It was Judges Lourie and Moore who fucked this up. Bryson dissented. With such a narrow decision I hope the victims can appeal.

      http://www.aclu.org/files/assets/10-1406_0.pdf [aclu.org]

      Although it is easy to blame mass ignorance when pointing to those appointed to sit behind a bench (which could easily be the case here), did you ever stop and consider that the decision was made with full knowledge and understanding?

      I'm not trying to purport wrongdoing in this case, but when you consider the hundreds of billions of dollars that Big Pharma (or other patent holders) stand to make with a decision like this, one cannot remove the possibility of wrongful influence. The benefit is far too one-s

  • by fastbiker (1534261) on Thursday August 16, 2012 @06:19PM (#41018135)

    I used to work at Myriad Genetics on their lab software and believe me they don't give a single shit about anybody's health. They care about charging exorbitant amounts for testing and counseling. Remember, these tests do not definitely tell anybody they will get cancer. They are simply and statistical indicator.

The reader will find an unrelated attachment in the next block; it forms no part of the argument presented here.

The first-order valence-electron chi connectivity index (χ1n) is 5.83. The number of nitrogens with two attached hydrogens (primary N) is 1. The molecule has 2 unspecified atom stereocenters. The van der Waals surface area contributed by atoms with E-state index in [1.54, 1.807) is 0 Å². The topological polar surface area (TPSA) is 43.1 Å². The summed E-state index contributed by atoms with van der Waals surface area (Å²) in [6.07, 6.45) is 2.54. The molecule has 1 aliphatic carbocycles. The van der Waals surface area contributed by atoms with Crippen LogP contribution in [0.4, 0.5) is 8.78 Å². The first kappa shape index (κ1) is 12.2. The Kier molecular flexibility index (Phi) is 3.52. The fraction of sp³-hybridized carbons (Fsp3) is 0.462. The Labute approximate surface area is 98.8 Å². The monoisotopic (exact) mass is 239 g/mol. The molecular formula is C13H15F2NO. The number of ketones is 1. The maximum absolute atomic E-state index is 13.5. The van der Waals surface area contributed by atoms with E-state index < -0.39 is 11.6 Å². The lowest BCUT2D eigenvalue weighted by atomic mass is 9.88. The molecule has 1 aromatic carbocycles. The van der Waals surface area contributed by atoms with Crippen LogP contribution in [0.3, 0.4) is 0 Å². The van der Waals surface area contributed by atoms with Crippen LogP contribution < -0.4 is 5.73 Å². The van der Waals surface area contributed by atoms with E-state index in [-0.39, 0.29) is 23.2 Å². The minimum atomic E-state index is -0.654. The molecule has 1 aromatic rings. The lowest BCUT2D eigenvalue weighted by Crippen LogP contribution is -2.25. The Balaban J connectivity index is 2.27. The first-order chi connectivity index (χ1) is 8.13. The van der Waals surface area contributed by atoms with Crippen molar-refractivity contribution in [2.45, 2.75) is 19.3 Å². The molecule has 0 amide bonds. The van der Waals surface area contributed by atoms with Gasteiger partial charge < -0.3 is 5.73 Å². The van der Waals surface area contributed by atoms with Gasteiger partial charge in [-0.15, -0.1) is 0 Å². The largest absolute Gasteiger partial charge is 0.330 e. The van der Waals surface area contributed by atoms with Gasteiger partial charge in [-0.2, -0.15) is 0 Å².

What Myriad patented are not the genes themselves (EVERYBODY has them). What they patented are the pattern of specific mutations of the BRCA1 and BRCA2 genes. It is these specific mutations (nucleotide patterns) within the genes that MAY indicate the POSSIBILITY of cancer. You have to also consider the medical and family history of a specific patient and then make a guess as to what the probability of cancer will be in the future. It's never a yes or no answer.

    To add insult to injury, the original research for finding the mutations of the BRCA1 and BRCA2 genes was done by the founders of Myriad at the University of Utah which is a state school. The public paid for the original research.

    • by west (39918)

      Isn't motivation irrelevant? After all, it doesn't affect what's offered.